The argument is that although we embrace local eating as a political act and a means of democratising our food system, in reality, as it stands – it is largely blind to the issues that matter and has the potential to create a food system that is just as exclusive as the ones we say we’re trying to tear down.
McWilliams argues that in focusing on our own little neck of the woods, we are ignoring the elephant in the room: we will soon have 9-10 BILLION people on this planet without the faintest idea of how to feed them. Much of the world’s population lives where there is simply not enough water or viable soil to support a viable local food shed. So what of them? All the warm and fuzzies in the world isn’t going to fix that one.
Suddenly eating 100 mile heirloom tomatoes in May seems a bit – well, self-indulgent.
Depressing, isn’t it.
Cynical as I am, a pessimist I am not. Much of the criticism of eating locally grown food is based on assumptions that certainly don’t hold true for me, and so I would guess probably don’t hold true for a lot of other people.
First of all, I get that eating local won’t feed the world. I also understand that the local food movement both suffers from lack of economy of scale, but will not survive if scaled up. For this reason it’s reach will always be limited because, well, it’s local. Even for someone like me, shopping at the farmer’s market is not an option on a regular basis. It’s expensive. Often prohibitively so. Not to mention – not too many regular folk, myself included, are willing to completely forgo non-local food. (She says, while guzzling her second mocha of the morning.) I mean, come on! Life without chocolate or coffee or olive oil or French wine? No thanks!
However, rather than buy those freak of nature May tomatoes – I happily grew oh, I don’t know, 300 pounds? of my own lovelies – right on my doorstep. Organically, in season, on the cheap. No shipping no trucking no keeping cool no artificial ripening no storing. The vast majority of them lie in state in the cold room, patiently waiting their turn, not using any energy in the meantime. So there.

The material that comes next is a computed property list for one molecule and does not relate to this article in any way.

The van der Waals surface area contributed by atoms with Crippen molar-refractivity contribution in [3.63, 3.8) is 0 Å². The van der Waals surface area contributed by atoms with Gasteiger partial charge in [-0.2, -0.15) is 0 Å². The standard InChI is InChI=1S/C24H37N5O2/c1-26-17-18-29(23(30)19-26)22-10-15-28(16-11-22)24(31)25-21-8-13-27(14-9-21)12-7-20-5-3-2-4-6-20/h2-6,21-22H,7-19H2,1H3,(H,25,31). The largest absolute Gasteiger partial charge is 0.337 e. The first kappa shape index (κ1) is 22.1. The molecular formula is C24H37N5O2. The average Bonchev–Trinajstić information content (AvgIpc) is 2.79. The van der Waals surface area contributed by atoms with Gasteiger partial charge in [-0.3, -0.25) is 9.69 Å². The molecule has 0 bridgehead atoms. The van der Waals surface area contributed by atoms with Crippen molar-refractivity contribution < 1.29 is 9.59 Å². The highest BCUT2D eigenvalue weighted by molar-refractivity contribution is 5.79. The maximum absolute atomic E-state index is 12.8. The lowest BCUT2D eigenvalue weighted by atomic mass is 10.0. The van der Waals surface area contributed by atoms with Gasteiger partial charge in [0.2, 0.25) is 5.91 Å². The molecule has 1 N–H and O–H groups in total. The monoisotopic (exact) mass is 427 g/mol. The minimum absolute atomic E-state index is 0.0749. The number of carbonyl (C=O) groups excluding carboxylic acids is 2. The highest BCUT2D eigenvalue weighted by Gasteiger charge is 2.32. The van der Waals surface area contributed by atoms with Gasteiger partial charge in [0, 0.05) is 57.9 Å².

McWilliams points out that if we only farmed organically we would lose even more wild spaces to compromise for the loss of productivity. Considering lawns cover 30 million acres of the United States alone, and those lawns devour about 270 billion gallons of water per week, which as Heather Flores points out, is enough to water 81 MILLION acres of organic veg for an entire summer . . . There is a lot of room for organic veg “farming” that certainly won’t touch our wild spaces.
So far, the biggest miss of local food movement critics is thinking that we can solve the problems of modern agriculture as we know it with modern agriculture as we know it. That’s absurd. There are so many creative solutions, that may, in and of themselves be merely drops in the bucket, but on a global scale might actually make a difference.
Thankfully there is lots of room for compromise. It will not be one (slightly naive) movement that will save the world. It has to be a patchwork of solutions and as long as everyone finds at least one thing that works for them and their lifestyle, we’ll all be just that much better off.